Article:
Teachers unions have been another unhelpful bunch during the pandemic. At a time when online learning would be especially beneficial to at least maintain some minimal education for students when schools were closed, the unions have done their best to criticize and discourage the use of online learning tools by teachers. The union’s concern as usual is not for the welfare of students during this crisis, but that online learning will be a success and catch on as it has in many other jurisdictions around the world, reducing the need for teachers in future, and diminishing those all-important union revenues as a result.
Ironically, the protection of some bad apples by unions puts a black eye on the vast majority of front-line police officers, teachers and nurses who do this province a great service day in and day out.
At their inception over a century ago, unions presented themselves as the voice of the average worker and a positive force in society. In recent decades unions have lost a significant number of members in the private sector due to automation and the unions’ inability to adapt to a more competitive global marketplace. Most union members in Canada today are public sector employees, with the result being that taxpayers bear inordinately high costs for excessively well-paid government workers while the lack of performance standards mean the erosion of public sector service quality. Instead of representing average workers, today’ unions protect a well-paid elite on the backs of the majority of citizens. As such, they have become a net negative influence on our economy and our society. Instead of defunding the police as many are calling for in the current climate of unrest, maybe what we really need to do is defund the unions.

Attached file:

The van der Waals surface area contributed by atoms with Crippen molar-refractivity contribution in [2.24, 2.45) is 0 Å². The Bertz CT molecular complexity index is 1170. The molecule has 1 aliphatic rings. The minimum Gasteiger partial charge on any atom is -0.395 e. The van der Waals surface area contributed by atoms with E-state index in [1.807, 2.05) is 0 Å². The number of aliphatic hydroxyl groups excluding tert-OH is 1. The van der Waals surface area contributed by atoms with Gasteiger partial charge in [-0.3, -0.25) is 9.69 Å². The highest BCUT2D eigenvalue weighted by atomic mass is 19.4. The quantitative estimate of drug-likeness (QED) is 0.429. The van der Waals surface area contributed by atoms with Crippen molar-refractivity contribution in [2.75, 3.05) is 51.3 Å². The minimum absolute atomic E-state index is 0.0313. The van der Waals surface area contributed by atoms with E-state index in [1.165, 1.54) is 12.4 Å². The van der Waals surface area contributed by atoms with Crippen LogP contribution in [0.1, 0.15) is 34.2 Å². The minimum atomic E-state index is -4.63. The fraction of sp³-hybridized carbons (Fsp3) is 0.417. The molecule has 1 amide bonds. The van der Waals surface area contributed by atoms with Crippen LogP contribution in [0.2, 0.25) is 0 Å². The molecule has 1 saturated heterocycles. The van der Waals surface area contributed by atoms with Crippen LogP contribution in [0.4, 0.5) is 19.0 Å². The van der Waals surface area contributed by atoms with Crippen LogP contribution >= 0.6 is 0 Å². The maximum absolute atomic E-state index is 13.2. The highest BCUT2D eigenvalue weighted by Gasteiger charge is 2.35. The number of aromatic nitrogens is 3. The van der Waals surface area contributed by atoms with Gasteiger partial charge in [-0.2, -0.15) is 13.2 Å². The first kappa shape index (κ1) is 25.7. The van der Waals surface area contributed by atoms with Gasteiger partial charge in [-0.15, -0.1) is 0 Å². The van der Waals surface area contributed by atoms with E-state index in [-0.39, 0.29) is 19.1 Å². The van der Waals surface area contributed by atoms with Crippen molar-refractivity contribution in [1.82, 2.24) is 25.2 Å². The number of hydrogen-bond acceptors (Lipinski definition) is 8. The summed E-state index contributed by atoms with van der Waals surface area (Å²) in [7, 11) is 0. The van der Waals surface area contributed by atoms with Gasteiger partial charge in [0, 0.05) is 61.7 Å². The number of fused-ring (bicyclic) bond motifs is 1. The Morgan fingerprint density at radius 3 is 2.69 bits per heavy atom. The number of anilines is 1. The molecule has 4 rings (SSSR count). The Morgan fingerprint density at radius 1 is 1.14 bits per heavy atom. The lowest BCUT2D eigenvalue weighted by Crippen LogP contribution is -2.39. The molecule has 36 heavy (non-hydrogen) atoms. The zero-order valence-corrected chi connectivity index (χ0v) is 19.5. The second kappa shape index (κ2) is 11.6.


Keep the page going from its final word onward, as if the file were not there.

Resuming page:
Catherine Swift is currently President and CEO of Working Canadians (www.workingcanadians.ca. Prior to that, Catherine Swift had been with the Canadian Federation of Independent Business since September 1987, initially as Chief Economist. She became Chair in June 1999 after being named Chief Executive Officer in July 1997 and President in May of 1995. Her various responsibilities included coordinating policy issues at federal, provincial and municipal levels of government, representing CFIB with politicians, government, business, media and other groups.
Ms. Swift has worked with the federal government in Ottawa holding several positions with the Departments of Consumer and Corporate Affairs, Industry and Communications. Her areas of specialization included corporate and industrial analysis and international trade. Catherine Swift has a MA in Economics.
She has published numerous articles in journals, magazines and other media on such small business issues as free trade, finance, entrepreneurship and women small business owners. Ms. Swift is a Past President of the Empire Club of Canada, a former Director of the C.D. Howe Institute and past President of the International Small Business Congress. She was cited in 2003 and again in 2012 as one of the top 100 most powerful women in Canada by the Women’s Executive Network.